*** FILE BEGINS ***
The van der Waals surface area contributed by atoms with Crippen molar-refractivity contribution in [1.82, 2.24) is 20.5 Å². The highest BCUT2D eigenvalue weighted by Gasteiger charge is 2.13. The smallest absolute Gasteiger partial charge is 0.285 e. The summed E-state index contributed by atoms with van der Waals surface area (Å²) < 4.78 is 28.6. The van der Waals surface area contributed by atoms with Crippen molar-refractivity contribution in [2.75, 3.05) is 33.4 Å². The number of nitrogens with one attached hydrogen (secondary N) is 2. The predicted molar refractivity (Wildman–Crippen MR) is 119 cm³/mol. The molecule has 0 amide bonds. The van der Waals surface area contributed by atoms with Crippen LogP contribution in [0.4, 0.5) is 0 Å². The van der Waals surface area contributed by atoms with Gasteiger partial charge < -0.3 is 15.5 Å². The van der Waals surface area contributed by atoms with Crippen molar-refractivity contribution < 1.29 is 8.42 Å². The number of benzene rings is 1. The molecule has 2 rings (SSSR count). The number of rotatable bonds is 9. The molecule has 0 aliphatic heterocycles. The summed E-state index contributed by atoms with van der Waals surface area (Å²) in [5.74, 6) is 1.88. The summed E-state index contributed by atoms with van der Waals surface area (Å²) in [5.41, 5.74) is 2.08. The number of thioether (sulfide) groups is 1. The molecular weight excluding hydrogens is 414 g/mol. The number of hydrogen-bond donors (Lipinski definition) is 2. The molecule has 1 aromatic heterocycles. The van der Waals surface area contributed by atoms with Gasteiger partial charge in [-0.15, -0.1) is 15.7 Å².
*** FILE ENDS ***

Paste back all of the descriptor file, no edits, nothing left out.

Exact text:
The van der Waals surface area contributed by atoms with Crippen molar-refractivity contribution in [1.82, 2.24) is 20.5 Å². The highest BCUT2D eigenvalue weighted by Gasteiger charge is 2.13. The smallest absolute Gasteiger partial charge is 0.285 e. The summed E-state index contributed by atoms with van der Waals surface area (Å²) < 4.78 is 28.6. The van der Waals surface area contributed by atoms with Crippen molar-refractivity contribution in [2.75, 3.05) is 33.4 Å². The number of nitrogens with one attached hydrogen (secondary N) is 2. The predicted molar refractivity (Wildman–Crippen MR) is 119 cm³/mol. The molecule has 0 amide bonds. The van der Waals surface area contributed by atoms with Crippen LogP contribution in [0.4, 0.5) is 0 Å². The van der Waals surface area contributed by atoms with Gasteiger partial charge < -0.3 is 15.5 Å². The van der Waals surface area contributed by atoms with Crippen molar-refractivity contribution < 1.29 is 8.42 Å². The number of benzene rings is 1. The molecule has 2 rings (SSSR count). The number of rotatable bonds is 9. The molecule has 0 aliphatic heterocycles. The summed E-state index contributed by atoms with van der Waals surface area (Å²) in [5.74, 6) is 1.88. The summed E-state index contributed by atoms with van der Waals surface area (Å²) in [5.41, 5.74) is 2.08. The number of thioether (sulfide) groups is 1. The molecular weight excluding hydrogens is 414 g/mol. The number of hydrogen-bond donors (Lipinski definition) is 2. The molecule has 1 aromatic heterocycles. The van der Waals surface area contributed by atoms with Gasteiger partial charge in [-0.15, -0.1) is 15.7 Å².